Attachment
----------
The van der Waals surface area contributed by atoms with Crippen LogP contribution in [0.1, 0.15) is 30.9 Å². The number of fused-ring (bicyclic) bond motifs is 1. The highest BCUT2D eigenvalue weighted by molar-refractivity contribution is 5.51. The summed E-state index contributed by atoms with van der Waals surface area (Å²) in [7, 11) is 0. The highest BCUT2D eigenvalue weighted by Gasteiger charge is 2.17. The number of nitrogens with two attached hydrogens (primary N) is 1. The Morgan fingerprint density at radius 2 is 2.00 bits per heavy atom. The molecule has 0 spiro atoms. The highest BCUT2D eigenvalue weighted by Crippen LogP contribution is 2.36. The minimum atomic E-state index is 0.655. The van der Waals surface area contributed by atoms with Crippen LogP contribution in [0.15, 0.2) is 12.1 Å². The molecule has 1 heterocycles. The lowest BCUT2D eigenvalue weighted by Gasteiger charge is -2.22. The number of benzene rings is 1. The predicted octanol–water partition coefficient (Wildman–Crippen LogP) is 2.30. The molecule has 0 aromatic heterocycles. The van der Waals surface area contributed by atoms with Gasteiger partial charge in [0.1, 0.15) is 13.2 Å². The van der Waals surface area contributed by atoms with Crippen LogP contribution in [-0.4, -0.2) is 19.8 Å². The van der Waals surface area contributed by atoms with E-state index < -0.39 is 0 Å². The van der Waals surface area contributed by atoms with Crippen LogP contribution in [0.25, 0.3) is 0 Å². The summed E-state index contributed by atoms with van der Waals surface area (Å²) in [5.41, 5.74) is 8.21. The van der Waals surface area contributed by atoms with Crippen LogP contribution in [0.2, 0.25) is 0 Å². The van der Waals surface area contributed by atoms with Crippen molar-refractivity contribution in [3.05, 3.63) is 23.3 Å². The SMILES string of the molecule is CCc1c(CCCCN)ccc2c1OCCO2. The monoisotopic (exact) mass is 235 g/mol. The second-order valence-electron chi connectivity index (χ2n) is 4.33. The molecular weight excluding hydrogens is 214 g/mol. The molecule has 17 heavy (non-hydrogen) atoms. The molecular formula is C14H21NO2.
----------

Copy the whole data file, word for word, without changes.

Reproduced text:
The van der Waals surface area contributed by atoms with Crippen LogP contribution in [0.1, 0.15) is 30.9 Å². The number of fused-ring (bicyclic) bond motifs is 1. The highest BCUT2D eigenvalue weighted by molar-refractivity contribution is 5.51. The summed E-state index contributed by atoms with van der Waals surface area (Å²) in [7, 11) is 0. The highest BCUT2D eigenvalue weighted by Gasteiger charge is 2.17. The number of nitrogens with two attached hydrogens (primary N) is 1. The Morgan fingerprint density at radius 2 is 2.00 bits per heavy atom. The molecule has 0 spiro atoms. The highest BCUT2D eigenvalue weighted by Crippen LogP contribution is 2.36. The minimum atomic E-state index is 0.655. The van der Waals surface area contributed by atoms with Crippen LogP contribution in [0.15, 0.2) is 12.1 Å². The molecule has 1 heterocycles. The lowest BCUT2D eigenvalue weighted by Gasteiger charge is -2.22. The number of benzene rings is 1. The predicted octanol–water partition coefficient (Wildman–Crippen LogP) is 2.30. The molecule has 0 aromatic heterocycles. The van der Waals surface area contributed by atoms with Gasteiger partial charge in [0.1, 0.15) is 13.2 Å². The van der Waals surface area contributed by atoms with Crippen LogP contribution in [-0.4, -0.2) is 19.8 Å². The van der Waals surface area contributed by atoms with E-state index < -0.39 is 0 Å². The van der Waals surface area contributed by atoms with Crippen LogP contribution in [0.25, 0.3) is 0 Å². The summed E-state index contributed by atoms with van der Waals surface area (Å²) in [5.41, 5.74) is 8.21. The van der Waals surface area contributed by atoms with Crippen LogP contribution in [0.2, 0.25) is 0 Å². The van der Waals surface area contributed by atoms with Crippen molar-refractivity contribution in [3.05, 3.63) is 23.3 Å². The SMILES string of the molecule is CCc1c(CCCCN)ccc2c1OCCO2. The monoisotopic (exact) mass is 235 g/mol. The second-order valence-electron chi connectivity index (χ2n) is 4.33. The molecular weight excluding hydrogens is 214 g/mol. The molecule has 17 heavy (non-hydrogen) atoms. The molecular formula is C14H21NO2.